The Big Read Blog (Archive)

The Bolshoi Read

October 17, 2008
Moscow, Russia

Quick, name the new poet laureate of the United States.

It?s not your fault if you don?t know Kay Ryan?s wonderful work. If I weren?t a Californian, I might not know it myself. But it?s a measure of how, I don?t want to say ?insular,? but at least deprived we Americans are, that Kay isn?t a household word. I say this not just as someone about to have lunch with her and Big Read Readers Circle member James Billington at the Library of Congress, but as someone who just returned from Billington?s beloved Russia, where poets put rock stars in the shade.

Me at the Gorky Institute, Russia?s answer to the Iowa Writers Workshop and the Bennington and UC Irvine Creative Writing MFA programs ? only it?s older than any of them. The bronze guy is Aleksandr Herzen, whose family mansion the state expropriated for the institute 70 years ago. Don?t feel too sorry for Herzen, though. He was long gone by then and, better yet, Tom Stoppard wound up making him the hero of The Coast of Utopia.


Not surprisingly, Russia has taken The Big Read and run with it. After last year?s Reads of Harper Lee in Saratov and Ivanovo, the country?s Library for Foreign Literature (LFL) and Vagrius Press have more than 20 homegrown Reads going in various stages. The LFL?s indefatigable Katya Gennieva quoted a librarian last year as saying, ?In Ivanovo, only a stray dog doesn?t know To Kill a Mockingbird.?

If Katya gets her way, pretty soon even the stray dogs will know The Big Read?s Jack London and Mark Twain. They?ll also get the scent of Dickens, Joyce, Pushkin, Osip Mandelstam, E.T.A. Hoffman, the Hungarian farcemeister Ferenc Molnar, and probably a dozen other writers since Katya and I had breakfast Monday.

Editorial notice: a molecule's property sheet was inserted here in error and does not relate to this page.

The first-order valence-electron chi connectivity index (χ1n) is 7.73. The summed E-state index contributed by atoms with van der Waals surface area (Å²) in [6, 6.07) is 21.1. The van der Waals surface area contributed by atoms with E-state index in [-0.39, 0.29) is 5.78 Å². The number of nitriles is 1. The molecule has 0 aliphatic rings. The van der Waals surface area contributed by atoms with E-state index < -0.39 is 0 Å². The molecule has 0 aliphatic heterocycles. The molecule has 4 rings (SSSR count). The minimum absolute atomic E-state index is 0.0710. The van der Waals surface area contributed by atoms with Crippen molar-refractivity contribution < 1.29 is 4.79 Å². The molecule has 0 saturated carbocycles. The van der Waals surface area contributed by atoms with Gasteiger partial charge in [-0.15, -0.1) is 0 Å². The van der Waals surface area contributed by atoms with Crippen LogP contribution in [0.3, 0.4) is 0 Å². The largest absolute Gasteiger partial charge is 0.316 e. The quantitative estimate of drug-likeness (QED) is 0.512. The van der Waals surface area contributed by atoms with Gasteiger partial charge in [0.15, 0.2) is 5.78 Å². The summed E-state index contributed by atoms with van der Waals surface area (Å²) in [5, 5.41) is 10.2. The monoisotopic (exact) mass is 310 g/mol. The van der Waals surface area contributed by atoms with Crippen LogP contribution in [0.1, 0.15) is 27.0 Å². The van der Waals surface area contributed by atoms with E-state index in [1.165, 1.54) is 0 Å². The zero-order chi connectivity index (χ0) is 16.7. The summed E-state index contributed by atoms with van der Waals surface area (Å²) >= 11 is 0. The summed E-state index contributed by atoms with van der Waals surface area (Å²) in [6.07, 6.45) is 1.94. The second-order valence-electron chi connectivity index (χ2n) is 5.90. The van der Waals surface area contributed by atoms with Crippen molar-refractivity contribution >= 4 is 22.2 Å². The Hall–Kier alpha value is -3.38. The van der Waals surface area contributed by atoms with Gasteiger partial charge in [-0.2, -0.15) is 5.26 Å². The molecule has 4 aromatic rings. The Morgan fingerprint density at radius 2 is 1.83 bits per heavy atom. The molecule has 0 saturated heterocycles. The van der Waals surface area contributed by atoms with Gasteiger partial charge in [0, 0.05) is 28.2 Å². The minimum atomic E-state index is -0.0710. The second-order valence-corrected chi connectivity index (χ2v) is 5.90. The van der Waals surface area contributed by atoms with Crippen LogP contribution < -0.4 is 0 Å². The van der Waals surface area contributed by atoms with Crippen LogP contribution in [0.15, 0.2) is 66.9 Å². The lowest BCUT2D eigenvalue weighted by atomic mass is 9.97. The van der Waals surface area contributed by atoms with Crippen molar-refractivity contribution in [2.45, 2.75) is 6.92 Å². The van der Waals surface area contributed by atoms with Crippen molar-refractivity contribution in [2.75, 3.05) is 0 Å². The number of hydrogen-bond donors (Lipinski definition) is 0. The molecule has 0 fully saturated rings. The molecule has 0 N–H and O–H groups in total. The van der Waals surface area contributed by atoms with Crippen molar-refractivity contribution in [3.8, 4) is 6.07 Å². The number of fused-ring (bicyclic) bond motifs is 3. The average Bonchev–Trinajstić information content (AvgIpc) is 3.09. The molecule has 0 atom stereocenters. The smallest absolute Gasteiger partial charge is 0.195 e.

Russia has even borrowed and elaborated on our international Big Reads. Cities and towns from the Caucasus to the Bering Strait are reading Dickens in tandem with England, Joyce with Ireland, writer-director Sergei Parajanov with Armenia, Tutyev with Germany, Molnar with Hungary and, for all I know, Nabokov with Ultima Thule by now. On top of everything, Russia?s also planning, if I?ve got this right, a national read of A Day in the Life of Ivan Denisovich in time for this year?s 90th anniversary of the late Aleksandr Solzhenitsyn?s birth on December 11.

As I mentioned to Madeleine Brand all the way from Moscow on Day to Day -- managing to shoehorn The Big Read into a conversation about international writing -- too often literary translation is a one-way street leading from America abroad. All too rarely do we get the best of international writing here at home until someone wins the Nobel Prize, if then. With our Big Reads abroad, maybe we?re helping to change that, at least a little.

According to Katya, the speaker of the upper chamber of Russia's parliament now wants Reads everywhere. The agreeable spectre now looms of countries where we?re doing Big Reads -- Russia, Egypt, Mexico and others already in the hopper --swapping great books not just with us, but with each other. Won?t that be something?